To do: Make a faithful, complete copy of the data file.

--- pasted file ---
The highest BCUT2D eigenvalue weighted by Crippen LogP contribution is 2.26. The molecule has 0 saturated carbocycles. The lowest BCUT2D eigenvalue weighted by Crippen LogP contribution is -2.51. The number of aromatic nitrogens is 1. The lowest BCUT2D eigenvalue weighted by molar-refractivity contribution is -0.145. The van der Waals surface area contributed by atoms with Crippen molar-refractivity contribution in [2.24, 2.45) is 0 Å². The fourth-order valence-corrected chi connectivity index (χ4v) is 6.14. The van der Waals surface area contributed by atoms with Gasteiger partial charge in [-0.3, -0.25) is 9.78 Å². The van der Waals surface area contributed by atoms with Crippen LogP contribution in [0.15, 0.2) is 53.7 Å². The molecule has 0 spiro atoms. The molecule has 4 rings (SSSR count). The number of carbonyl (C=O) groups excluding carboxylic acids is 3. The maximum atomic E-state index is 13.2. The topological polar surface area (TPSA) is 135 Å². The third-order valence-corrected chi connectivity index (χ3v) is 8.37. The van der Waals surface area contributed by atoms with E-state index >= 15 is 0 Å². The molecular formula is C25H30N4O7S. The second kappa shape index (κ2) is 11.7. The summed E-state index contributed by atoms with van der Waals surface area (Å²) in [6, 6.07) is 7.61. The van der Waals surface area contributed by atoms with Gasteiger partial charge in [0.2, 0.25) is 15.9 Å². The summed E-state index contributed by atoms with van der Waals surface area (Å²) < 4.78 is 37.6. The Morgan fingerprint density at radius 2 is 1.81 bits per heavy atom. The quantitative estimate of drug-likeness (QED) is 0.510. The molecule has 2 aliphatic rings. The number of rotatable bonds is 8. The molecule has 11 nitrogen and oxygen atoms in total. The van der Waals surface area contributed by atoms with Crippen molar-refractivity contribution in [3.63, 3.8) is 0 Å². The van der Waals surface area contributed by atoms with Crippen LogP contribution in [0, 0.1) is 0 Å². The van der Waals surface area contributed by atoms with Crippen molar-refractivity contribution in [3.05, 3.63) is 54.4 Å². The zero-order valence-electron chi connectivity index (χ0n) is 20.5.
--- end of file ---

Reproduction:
The highest BCUT2D eigenvalue weighted by Crippen LogP contribution is 2.26. The molecule has 0 saturated carbocycles. The lowest BCUT2D eigenvalue weighted by Crippen LogP contribution is -2.51. The number of aromatic nitrogens is 1. The lowest BCUT2D eigenvalue weighted by molar-refractivity contribution is -0.145. The van der Waals surface area contributed by atoms with Crippen molar-refractivity contribution in [2.24, 2.45) is 0 Å². The fourth-order valence-corrected chi connectivity index (χ4v) is 6.14. The van der Waals surface area contributed by atoms with Gasteiger partial charge in [-0.3, -0.25) is 9.78 Å². The van der Waals surface area contributed by atoms with Crippen LogP contribution in [0.15, 0.2) is 53.7 Å². The molecule has 0 spiro atoms. The molecule has 4 rings (SSSR count). The number of carbonyl (C=O) groups excluding carboxylic acids is 3. The maximum atomic E-state index is 13.2. The topological polar surface area (TPSA) is 135 Å². The third-order valence-corrected chi connectivity index (χ3v) is 8.37. The van der Waals surface area contributed by atoms with E-state index >= 15 is 0 Å². The molecular formula is C25H30N4O7S. The second kappa shape index (κ2) is 11.7. The summed E-state index contributed by atoms with van der Waals surface area (Å²) in [6, 6.07) is 7.61. The van der Waals surface area contributed by atoms with Gasteiger partial charge in [0.2, 0.25) is 15.9 Å². The summed E-state index contributed by atoms with van der Waals surface area (Å²) < 4.78 is 37.6. The Morgan fingerprint density at radius 2 is 1.81 bits per heavy atom. The quantitative estimate of drug-likeness (QED) is 0.510. The molecule has 2 aliphatic rings. The number of rotatable bonds is 8. The molecule has 11 nitrogen and oxygen atoms in total. The van der Waals surface area contributed by atoms with Crippen molar-refractivity contribution in [3.63, 3.8) is 0 Å². The van der Waals surface area contributed by atoms with Crippen LogP contribution in [0, 0.1) is 0 Å². The van der Waals surface area contributed by atoms with Crippen molar-refractivity contribution in [3.05, 3.63) is 54.4 Å². The zero-order valence-electron chi connectivity index (χ0n) is 20.5.